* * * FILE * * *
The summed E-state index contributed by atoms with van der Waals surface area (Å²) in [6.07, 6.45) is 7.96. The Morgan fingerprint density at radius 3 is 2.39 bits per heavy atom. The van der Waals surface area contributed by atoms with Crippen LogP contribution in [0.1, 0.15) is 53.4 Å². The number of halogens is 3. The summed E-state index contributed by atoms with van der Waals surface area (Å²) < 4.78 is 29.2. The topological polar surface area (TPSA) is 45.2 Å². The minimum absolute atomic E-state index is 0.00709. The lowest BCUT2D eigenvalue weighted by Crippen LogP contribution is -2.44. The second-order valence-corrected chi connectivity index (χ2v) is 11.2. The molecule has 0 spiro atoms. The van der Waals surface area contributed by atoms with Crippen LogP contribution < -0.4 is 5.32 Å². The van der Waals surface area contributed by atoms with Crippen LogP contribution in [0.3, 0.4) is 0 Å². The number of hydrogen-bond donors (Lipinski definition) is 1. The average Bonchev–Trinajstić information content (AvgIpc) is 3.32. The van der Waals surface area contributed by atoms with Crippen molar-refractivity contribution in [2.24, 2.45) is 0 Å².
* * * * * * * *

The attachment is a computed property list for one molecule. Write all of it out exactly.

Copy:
The summed E-state index contributed by atoms with van der Waals surface area (Å²) in [6.07, 6.45) is 7.96. The Morgan fingerprint density at radius 3 is 2.39 bits per heavy atom. The van der Waals surface area contributed by atoms with Crippen LogP contribution in [0.1, 0.15) is 53.4 Å². The number of halogens is 3. The summed E-state index contributed by atoms with van der Waals surface area (Å²) < 4.78 is 29.2. The topological polar surface area (TPSA) is 45.2 Å². The minimum absolute atomic E-state index is 0.00709. The lowest BCUT2D eigenvalue weighted by Crippen LogP contribution is -2.44. The second-order valence-corrected chi connectivity index (χ2v) is 11.2. The molecule has 0 spiro atoms. The van der Waals surface area contributed by atoms with Crippen LogP contribution < -0.4 is 5.32 Å². The van der Waals surface area contributed by atoms with Crippen LogP contribution in [0.3, 0.4) is 0 Å². The number of hydrogen-bond donors (Lipinski definition) is 1. The average Bonchev–Trinajstić information content (AvgIpc) is 3.32. The van der Waals surface area contributed by atoms with Crippen molar-refractivity contribution in [2.24, 2.45) is 0 Å².